Arts cuts snip the heart out of BaltimoreIf Mayor Schmoke...

the Forum

February 26, 1992

Arts cuts snip the heart out of Baltimore

If Mayor Schmoke phases out city funding of the arts in Baltimore, as the Organizational Review Team recommends, he will be cutting out the infrastructure that breathes life, energy and vitality to this city.

A common language linking citizens of all ages, races and creeds, the arts are our best opportunity to bring together the fractured, disparate cultures in our cities. The language of music, dance, visual arts and literature crosses all barriers, helping to bridge the gap between people, cities, states and nations.

The arts in Baltimore generate direct expenditures of $75 million each year and a further $200 million in related economic activity. Arts are the magnet that draws hundreds of thousands of tourists from around the world as well as visitors from every part of Maryland.

Maryland Citizens for the Arts has over 5,800 members in metropolitan Baltimore and 3,600 more members in the outlying counties of Maryland. We suggest to Mayor Schmoke that he reject the ORT's recommendation to cut the arts -- and the heart -- out of Baltimore.

Sue Hess

The writer chairs Maryland Citizens for the Arts.

Other values?

Recently, there were two stories in your paper with a common thread. The first concerned the efforts of some residents of the Rodgers Forge area to stop the placement of a Sheppard Pratt group home in their neighborhood. The second concerned efforts of Hunt Valley residents to stop a proposed church at Beaver Dam and Shawan roads. In both instances residents raised sacrosanct property values to bolster their opposition. When, if ever, does a social concern take precedence over property values?

Mark Plogman


Kids sacrificed

On Feb. 12 my students and I were furloughed for half a day. It is ironic that our first furlough would come on Lincoln's birthday. Lincoln was highly motivated to go to school. So are my students, but they weren't allowed to that day and they'll lose four more days of learning and creating before this year is done.

The governor and legislators don't care about lowly pawns like us. They think they are winning by passing budget cuts on to local governments, by not passing new taxes, by diverting $33 million in state aid funds from classrooms to Maryland's School Performance Testing Program and by not funding special education programs.

Our governor and legislators think they're winning the battle against the recession, but they're not. They're sacrificing Maryland's finest resource ` its children, who were not in school Feb. 12.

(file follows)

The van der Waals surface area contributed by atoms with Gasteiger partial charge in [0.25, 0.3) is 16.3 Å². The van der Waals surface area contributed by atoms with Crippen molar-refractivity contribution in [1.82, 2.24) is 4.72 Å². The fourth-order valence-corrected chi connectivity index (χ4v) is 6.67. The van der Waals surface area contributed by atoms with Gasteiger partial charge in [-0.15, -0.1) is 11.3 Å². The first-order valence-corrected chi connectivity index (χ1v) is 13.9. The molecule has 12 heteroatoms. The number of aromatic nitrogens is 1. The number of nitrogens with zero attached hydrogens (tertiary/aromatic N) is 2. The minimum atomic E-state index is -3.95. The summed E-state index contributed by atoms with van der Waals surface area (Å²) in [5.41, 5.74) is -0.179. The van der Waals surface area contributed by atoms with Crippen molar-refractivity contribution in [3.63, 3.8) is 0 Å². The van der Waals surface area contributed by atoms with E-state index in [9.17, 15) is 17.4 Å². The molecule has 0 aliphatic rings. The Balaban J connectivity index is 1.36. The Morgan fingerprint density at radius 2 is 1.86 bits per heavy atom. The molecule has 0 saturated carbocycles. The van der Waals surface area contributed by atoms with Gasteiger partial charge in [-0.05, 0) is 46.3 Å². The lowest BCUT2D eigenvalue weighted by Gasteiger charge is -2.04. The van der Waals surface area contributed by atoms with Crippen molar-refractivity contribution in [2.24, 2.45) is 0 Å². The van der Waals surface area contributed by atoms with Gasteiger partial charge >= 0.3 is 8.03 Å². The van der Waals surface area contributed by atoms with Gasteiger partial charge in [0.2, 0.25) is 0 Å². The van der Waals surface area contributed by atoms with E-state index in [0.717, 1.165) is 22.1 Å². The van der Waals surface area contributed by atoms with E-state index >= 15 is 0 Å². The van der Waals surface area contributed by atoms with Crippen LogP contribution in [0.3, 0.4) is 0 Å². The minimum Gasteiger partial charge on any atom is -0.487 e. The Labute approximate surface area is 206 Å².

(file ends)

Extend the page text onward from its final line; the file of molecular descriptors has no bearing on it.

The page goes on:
Karen Kuker-Kihl

The writer teaches at University Park Elementary School in College Park.

School news coverage is one-sided

Earliers this month, Thomas Johnson Elementary School in Baltimore held a family science fair for about 70 first- and second-graders who, along with their parents, had worked hard to prepare science projects to share with the other children in our school.

Parents took time off from work to made themselves available for this exciting program. Local television stations and newspapers were called in advance and asked to cover the event. All promised to put us on their charts or in their files to provide coverage.

We felt sure that community interest and a desire to promote city schools would lead to us being swamped with reporters. So the children were very disappointed when no one came or even bothered to call.

City schools get a tremendous amount of coverage when anything violent or negative occurs. We can rest assured any problem in our system will not go undetected. But I wonder what the media is doing to the perception of our system when the

coverage is always so one-sided.

How many positive, enriching, challenging events in the city schools go unreported by media that feel compelled to sell at any cost - even our childrens' hopes?

Marsha Greenfeld

The writer is a first grade teacher at Thomas Johnson Elementary School.

Bush is the one

One reason George Bush will be re-elected is his strong leadership before and during the gulf war. The organizing of Middle East factions, the quick conclusion of hostilities and surprisingly low casualties resulted in an 85 percent approval rating for the president.

Due to our sputtering economy, liberal columnists claim Mr. Bush is vulnerable against a strong Democratic nominee. The president already demonstrated leadership, the ingredient lacking among the current slate of contenders.

Let us hope Republicans will be in the congressional majority in November. A cooperative team effort would follow and hasten our country's recovery.

Bill Arwady


Son of voodoo

I endorse wholeheartedly President Bush's State of the Union plan to resurface the sinking economy. In order to get helpless, homeless children, women and elderly off the streets and get the average Joe back to work, we need a huge capital gains tax cut for the wealthy.

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